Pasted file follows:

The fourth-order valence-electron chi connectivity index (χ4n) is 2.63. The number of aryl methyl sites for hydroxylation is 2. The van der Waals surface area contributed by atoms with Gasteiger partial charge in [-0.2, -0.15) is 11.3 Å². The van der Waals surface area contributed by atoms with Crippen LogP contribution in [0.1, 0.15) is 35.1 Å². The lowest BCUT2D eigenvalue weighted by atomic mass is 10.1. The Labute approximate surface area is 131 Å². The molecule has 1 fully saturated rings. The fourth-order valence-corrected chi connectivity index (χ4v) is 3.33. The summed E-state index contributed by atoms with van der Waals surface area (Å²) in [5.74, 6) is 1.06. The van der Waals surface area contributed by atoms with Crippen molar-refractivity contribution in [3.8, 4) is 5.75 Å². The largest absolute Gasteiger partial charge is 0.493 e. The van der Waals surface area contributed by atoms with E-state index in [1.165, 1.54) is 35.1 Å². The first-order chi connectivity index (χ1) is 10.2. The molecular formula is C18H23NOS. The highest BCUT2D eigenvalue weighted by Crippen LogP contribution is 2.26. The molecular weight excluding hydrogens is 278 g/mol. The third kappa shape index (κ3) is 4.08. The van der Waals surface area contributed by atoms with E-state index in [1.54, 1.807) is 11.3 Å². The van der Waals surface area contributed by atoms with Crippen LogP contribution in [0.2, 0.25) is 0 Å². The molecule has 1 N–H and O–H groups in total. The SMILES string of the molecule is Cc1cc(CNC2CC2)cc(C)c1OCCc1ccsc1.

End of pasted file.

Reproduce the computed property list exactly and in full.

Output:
The fourth-order valence-electron chi connectivity index (χ4n) is 2.63. The number of aryl methyl sites for hydroxylation is 2. The van der Waals surface area contributed by atoms with Gasteiger partial charge in [-0.2, -0.15) is 11.3 Å². The van der Waals surface area contributed by atoms with Crippen LogP contribution in [0.1, 0.15) is 35.1 Å². The lowest BCUT2D eigenvalue weighted by atomic mass is 10.1. The Labute approximate surface area is 131 Å². The molecule has 1 fully saturated rings. The fourth-order valence-corrected chi connectivity index (χ4v) is 3.33. The summed E-state index contributed by atoms with van der Waals surface area (Å²) in [5.74, 6) is 1.06. The van der Waals surface area contributed by atoms with Crippen molar-refractivity contribution in [3.8, 4) is 5.75 Å². The largest absolute Gasteiger partial charge is 0.493 e. The van der Waals surface area contributed by atoms with E-state index in [1.165, 1.54) is 35.1 Å². The first-order chi connectivity index (χ1) is 10.2. The molecular formula is C18H23NOS. The highest BCUT2D eigenvalue weighted by Crippen LogP contribution is 2.26. The molecular weight excluding hydrogens is 278 g/mol. The third kappa shape index (κ3) is 4.08. The van der Waals surface area contributed by atoms with E-state index in [1.54, 1.807) is 11.3 Å². The van der Waals surface area contributed by atoms with Crippen LogP contribution in [0.2, 0.25) is 0 Å². The molecule has 1 N–H and O–H groups in total. The SMILES string of the molecule is Cc1cc(CNC2CC2)cc(C)c1OCCc1ccsc1.